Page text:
Although the correctness of some of the statements by the Tax Court can be questioned, the Tax Court came to the correct conclusion when considered from a policy perspective.

Implications of the TD Securities Case

Subject to a possible appeal, the decision in TD Securities will provide relief for LLCs for periods prior to the effective date of the Treaty amendments. However, its scope is broader than this.

The 2008 Treaty amendments, pursuant to new Article IV(6), provide releif from the CRA's position that LLCs are not entitled to benefits under the Treaty. The share of an LLC's income that is attributable to members who are U.S. residents for Treaty purposes is entitled to benefits under the Treaty in qualifying circumstances.

However, in a recent technical interpretation, the CRA stated that Article IV(6) will not provide relief in all cases. In particular, the CRA stated that there are issues in the application of Article IV(6) to income for Canadian tax purposes that is treated differently or not recognized for U.S. tax purposes. With respect to income that is treated differently for U.S. tax purposes, the CRA stated that it is generally willing to consider that Article IV(6) applies; however, it will not extend this position for taxation years after 2009 to income that is not recognized for U.S. tax purposes.

For example, in our Flash entitled "CRA Provides Its Latest Views on Planning for Canada-U.S. Tax Treaty Changes and Other Issues", dated November 25, 2009 (available at ), we described a planning alternative to deal with the inappropriate application of the new anti-hybrid rules in the Treaty to the payment of a dividend by an unlimited liability company ("ULC") to its U.S. resident shareholders. The anti-hybrid rules can apply to a payment from an entity that is a corporation for Canadian tax purposes (a ULC) where the entity is disregarded for U.S. tax purposes and its being disregarded for U.S. tax purposes affects the U.S. tax treatment of the payment. The planning alternative involves effectively paying the dividend by first increasing the paid-up capital of the ULC shares and then reducing and paying out the paid-up capital. The paid-up capital increase is treated as a payment of a dividend for Canadian tax purposes. From a U.S. tax perspective, the increase in paid-up capital is disregarded and the distribution arises on the return of capital. Because the U.S. disregards the capital increase in all cases, this result is not affected by the ULC's transparent status, and the anti-hybrid rules do not apply. We noted in our prior Flash that other considerations would apply where the shareholder is an LLC. In that case, the CRA would take the position that Article IV(6) does not apply to the deemed dividend received by the LLC and would deny Treaty benefits. Although the correctness of the CRA's position is highly questionable (and the CRA itself has stated that there is substantial uncertainty in interpreting the scope and intended application of Article IV(6)), the LLC may now be able to claim benefits under the Treaty on the basis of the TD Securities decision where all the members of LLC are U.S. residents that are liable to tax in the U.S. (and the new limitation on benefits Article in the Treaty is not applicable to deny Treaty benefits).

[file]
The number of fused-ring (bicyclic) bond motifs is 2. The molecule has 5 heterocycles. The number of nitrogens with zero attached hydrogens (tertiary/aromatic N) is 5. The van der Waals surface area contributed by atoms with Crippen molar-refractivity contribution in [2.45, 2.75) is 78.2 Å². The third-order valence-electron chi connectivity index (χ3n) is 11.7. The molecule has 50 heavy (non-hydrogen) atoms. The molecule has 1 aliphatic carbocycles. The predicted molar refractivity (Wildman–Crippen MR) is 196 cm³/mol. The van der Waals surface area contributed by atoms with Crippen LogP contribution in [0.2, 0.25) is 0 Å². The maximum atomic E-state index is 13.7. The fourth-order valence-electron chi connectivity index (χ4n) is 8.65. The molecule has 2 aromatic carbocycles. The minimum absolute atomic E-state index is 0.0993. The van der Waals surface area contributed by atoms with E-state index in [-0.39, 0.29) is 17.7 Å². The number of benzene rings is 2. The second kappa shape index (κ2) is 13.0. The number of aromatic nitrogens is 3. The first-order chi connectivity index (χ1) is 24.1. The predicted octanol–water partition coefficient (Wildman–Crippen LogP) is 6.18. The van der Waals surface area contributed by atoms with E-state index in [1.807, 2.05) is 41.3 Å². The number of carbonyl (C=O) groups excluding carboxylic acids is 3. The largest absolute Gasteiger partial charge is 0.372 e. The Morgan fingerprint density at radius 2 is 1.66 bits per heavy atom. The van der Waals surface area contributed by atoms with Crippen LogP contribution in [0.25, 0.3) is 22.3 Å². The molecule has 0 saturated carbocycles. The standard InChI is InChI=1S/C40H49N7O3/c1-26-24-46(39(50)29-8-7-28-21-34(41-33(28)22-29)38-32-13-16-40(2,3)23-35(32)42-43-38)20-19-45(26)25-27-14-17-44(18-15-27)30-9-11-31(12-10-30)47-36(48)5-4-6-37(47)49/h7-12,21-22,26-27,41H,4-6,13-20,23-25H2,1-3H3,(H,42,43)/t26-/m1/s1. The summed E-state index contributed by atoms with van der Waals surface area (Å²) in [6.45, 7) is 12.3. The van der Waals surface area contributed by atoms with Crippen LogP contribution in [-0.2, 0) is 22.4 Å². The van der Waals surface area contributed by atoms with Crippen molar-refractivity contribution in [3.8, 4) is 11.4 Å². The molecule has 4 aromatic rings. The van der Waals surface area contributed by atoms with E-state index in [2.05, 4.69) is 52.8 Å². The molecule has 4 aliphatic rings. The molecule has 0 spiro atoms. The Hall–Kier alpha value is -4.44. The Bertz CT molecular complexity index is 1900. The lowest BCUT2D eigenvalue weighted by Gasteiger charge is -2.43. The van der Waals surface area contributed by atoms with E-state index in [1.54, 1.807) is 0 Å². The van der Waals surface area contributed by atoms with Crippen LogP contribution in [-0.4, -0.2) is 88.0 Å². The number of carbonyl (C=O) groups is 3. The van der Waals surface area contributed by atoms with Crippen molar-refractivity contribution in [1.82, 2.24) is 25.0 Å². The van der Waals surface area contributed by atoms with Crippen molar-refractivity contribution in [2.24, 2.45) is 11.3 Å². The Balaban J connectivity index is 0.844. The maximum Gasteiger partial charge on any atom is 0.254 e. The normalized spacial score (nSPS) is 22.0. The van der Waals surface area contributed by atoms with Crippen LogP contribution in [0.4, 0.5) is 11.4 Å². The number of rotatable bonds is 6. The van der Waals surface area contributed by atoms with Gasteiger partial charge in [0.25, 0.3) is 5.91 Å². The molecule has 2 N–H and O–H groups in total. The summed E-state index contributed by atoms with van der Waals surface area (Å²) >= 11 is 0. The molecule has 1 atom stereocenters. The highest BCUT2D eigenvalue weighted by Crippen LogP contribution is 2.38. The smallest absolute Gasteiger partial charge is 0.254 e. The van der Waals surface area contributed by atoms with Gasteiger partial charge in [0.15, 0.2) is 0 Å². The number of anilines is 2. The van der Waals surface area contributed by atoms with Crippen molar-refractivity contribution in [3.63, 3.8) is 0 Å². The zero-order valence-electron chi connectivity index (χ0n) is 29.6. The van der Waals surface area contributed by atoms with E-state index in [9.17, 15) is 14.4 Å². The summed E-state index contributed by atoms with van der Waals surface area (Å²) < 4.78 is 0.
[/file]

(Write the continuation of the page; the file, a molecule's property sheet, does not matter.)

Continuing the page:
Although the Treaty has been amended to accommodate LLCs, the TD Securities decision could still have important implications. However, the Tax Court was very careful to limit its comments to circumstances where all the members of the LLC are residents of the U.S. and it is unclear what the implications of the decision will be where any of the members of the LLC are not U.S. residents. Whether the CRA will appeal the Tax Court's decision to the Federal Court of Appeal remains to be seen.

The content of this article is intended to provide a general guide to the subject matter. Specialist advice should be sought about your specific circumstances.